There is a global health workforce shortage, which is considered critical in Nepal, a low-income country with a predominantly rural population. General practitioners (GPs) may play a key role improving access to essential health services in rural Nepal, though they are currently underrepresented at the district hospital level. The objective of this paper is to describe how GPs are adding value in rural Nepal by exploring clinical, leadership, and educational roles currently performed in a rural district-level hospital.
We perform a descriptive case study of clinical and non-clinical services offered at Bayalpata Hospital prior to and following the initiation of GP-level services in 2013. Bayalpata is a district-level public hospital managed through a public private partnership by the nonprofit healthcare organization Possible. We found that after general practitioners were hired, additional clinical services included continuous emergency obstetric care, major orthopedic surgeries, appendectomy, tubal ligation, and vasectomy. This time period was associated with increased emergency department visits, inpatient admissions, and institutional birth rate in the hospital’s catchment area. Non-clinical contributions included the development of a continuing medical education curriculum and implementation of a series of quality improvement initiatives.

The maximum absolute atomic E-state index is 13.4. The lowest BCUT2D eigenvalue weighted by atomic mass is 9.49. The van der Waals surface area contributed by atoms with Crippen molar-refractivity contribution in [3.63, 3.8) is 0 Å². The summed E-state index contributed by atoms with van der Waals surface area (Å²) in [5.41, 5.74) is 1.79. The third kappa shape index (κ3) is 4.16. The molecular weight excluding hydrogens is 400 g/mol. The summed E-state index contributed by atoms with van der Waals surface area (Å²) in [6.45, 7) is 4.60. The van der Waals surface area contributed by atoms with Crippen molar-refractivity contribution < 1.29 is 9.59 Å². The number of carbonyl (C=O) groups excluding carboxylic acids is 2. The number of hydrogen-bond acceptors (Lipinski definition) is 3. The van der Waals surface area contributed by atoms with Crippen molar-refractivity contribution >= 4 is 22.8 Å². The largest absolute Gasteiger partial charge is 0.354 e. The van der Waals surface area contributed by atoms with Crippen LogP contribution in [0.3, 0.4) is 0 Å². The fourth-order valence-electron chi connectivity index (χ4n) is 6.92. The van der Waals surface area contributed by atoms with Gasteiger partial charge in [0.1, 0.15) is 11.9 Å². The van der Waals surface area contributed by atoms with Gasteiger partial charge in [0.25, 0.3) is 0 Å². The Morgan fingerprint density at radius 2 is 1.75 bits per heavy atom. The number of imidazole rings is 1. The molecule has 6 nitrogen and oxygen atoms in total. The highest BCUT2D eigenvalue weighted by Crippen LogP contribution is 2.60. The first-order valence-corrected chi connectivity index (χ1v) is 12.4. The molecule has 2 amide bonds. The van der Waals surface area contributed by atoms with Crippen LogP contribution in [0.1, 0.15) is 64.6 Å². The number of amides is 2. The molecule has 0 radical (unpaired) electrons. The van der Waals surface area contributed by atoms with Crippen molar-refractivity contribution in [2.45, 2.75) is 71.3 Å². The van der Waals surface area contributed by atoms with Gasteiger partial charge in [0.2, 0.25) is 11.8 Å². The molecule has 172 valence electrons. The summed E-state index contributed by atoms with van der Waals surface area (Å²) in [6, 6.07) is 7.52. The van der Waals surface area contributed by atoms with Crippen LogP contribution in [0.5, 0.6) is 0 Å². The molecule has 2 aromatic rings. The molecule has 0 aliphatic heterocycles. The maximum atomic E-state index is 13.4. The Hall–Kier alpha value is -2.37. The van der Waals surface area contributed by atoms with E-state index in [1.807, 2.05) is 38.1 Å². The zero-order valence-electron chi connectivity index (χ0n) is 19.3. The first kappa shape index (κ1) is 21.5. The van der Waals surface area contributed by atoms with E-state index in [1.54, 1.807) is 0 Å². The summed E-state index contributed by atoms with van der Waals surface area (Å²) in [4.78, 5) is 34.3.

GPs have potential to bring significant value to rural district hospitals in Nepal. Clinical impact may include expanded access to surgical and emergency obstetric services, which would more fully align with local health needs, and could further reduce Nepal’s maternal mortality rate. Task-shifting and structured training programs would be required to increase orthopedic surgery capacity, but this would contribute to meeting local healthcare needs. Non-clinical impact may include supervision of health workers and leadership in continuing medical education and quality improvement initiatives. These changes can lead to improved health worker recruitment and retention in rural posts. Limitations include generalizability of our results to other district hospitals in Nepal and lack of data from control hospitals. This analysis provides an additional perspective on the potential value GPs can add in rural Nepal, through provision of a wide range of clinical and non-clinical services. It supports the expansion of GPs to additional district hospitals in Nepal’s public sector.